In the described preferred embodiment, the low volume displacement pump includes two pistons reciprocated within a cylinder, each of the pistons having a diameter of less than 40 mm, preferably about 32 mm (1.25 inch), and is operated at about 20-30 cycles per breath. A pump having this order of displacement is considered to be a low volume-displacement pump, as distinguished from that commonly used in the present portable ventilators, operated at a speed of one cycle per breath, and having a piston diameter of 250-280 mm (10-12 inches). The novel construction, using a low volume-displacement pump operated at a high cyclical speed (each cycle of operation including a suction stroke and a pressure stroke), as distinguished from the large volume-displacement pumps operated at a relative low cyclical speed in existing ventilators, and including an expansible member, enables the ventilator of the present application to be selectively operated to perform the different functions of the many different types of existing ventilators as described above. The novel construction also more accurately meters the quantity of air supplied, and even obviates the need for seals between the pistons and the cylinder.
According to another feature, the ventilator apparatus further includes an air inlet into the negative-pressure chamber, an oxygen inlet into the negative-pressure chamber, and proportioning means controlling the proportion of the air and oxygen inletted via their respective inlets.
According to a still further feature, the ventilator apparatus further includes a relief valve communicating with the delivery means for preventing the pressure in the delivery means from rising above a predetermined peak; a sensor for sensing the pressure in the delivery means; and control means effective to energize the pump when the sensed pressure in the delivery means is below the peak value, and to deenergize the pump when the sensed pressure is substantially equal to the peak value.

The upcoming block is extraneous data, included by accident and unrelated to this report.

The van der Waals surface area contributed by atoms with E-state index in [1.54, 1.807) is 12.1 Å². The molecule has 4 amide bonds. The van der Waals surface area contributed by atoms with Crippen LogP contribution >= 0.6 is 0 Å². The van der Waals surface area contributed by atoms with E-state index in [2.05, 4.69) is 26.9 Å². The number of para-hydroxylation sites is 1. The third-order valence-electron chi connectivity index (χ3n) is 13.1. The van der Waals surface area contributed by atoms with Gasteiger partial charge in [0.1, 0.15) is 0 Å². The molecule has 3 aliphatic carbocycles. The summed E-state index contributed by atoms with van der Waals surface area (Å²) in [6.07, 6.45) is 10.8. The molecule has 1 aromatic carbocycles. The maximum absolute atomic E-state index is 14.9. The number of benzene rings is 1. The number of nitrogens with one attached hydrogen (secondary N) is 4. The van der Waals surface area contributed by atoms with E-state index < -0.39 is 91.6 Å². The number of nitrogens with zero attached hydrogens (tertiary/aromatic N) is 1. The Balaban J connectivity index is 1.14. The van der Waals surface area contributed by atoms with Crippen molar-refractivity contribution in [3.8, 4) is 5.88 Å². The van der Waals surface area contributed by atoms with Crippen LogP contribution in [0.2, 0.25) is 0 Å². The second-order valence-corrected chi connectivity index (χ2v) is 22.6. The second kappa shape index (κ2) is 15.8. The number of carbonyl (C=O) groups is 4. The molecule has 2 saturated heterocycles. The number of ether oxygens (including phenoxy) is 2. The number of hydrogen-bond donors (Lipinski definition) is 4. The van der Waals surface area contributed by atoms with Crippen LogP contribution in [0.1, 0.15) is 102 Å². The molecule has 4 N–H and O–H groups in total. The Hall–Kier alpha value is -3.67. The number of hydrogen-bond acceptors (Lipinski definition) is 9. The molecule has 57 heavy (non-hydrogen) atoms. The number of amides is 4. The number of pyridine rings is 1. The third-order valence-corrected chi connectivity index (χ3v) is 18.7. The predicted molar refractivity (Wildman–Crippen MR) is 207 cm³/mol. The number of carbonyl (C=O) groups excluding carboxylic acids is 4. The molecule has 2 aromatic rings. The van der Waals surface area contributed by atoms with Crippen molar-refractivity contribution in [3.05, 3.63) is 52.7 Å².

The latter feature makes the novel ventilator apparatus particularly useful as a CPAP ventilator for alleviating obstructive apnea during sleep. In this application, the relief (i.e., the PEEP) valve would be set at a predetermined peak pressure, and the sensor and its control systems (i.e., the storage device and the comparator circuit in the described preferred embodiment) would be effective to intermittently operate the pump so as to avoid wasting power, as well as oxygen and moisture when oxygen and moisture are supplied with the pressurized air to the patient. This makes the CPAP ventilator very efficient and quiet, and enables it to save oxygen and moisture, as well as electrical power. Also, the electrical sensing circuit senses the PEEP pressure upon each exhalation cycle, and memorizes it so that it controls the pump according to that pressure, thereby eliminating the need for any adjustment on behalf of the user.
Further features and advantages of the invention will be apparent from the description below.
The invention is herein described, by way of example only, with reference to the accompanying drawings, wherein:
FIG. 1 is a longitudinal section view illustrating one form of ventilator apparatus constructed in accordance with the present invention: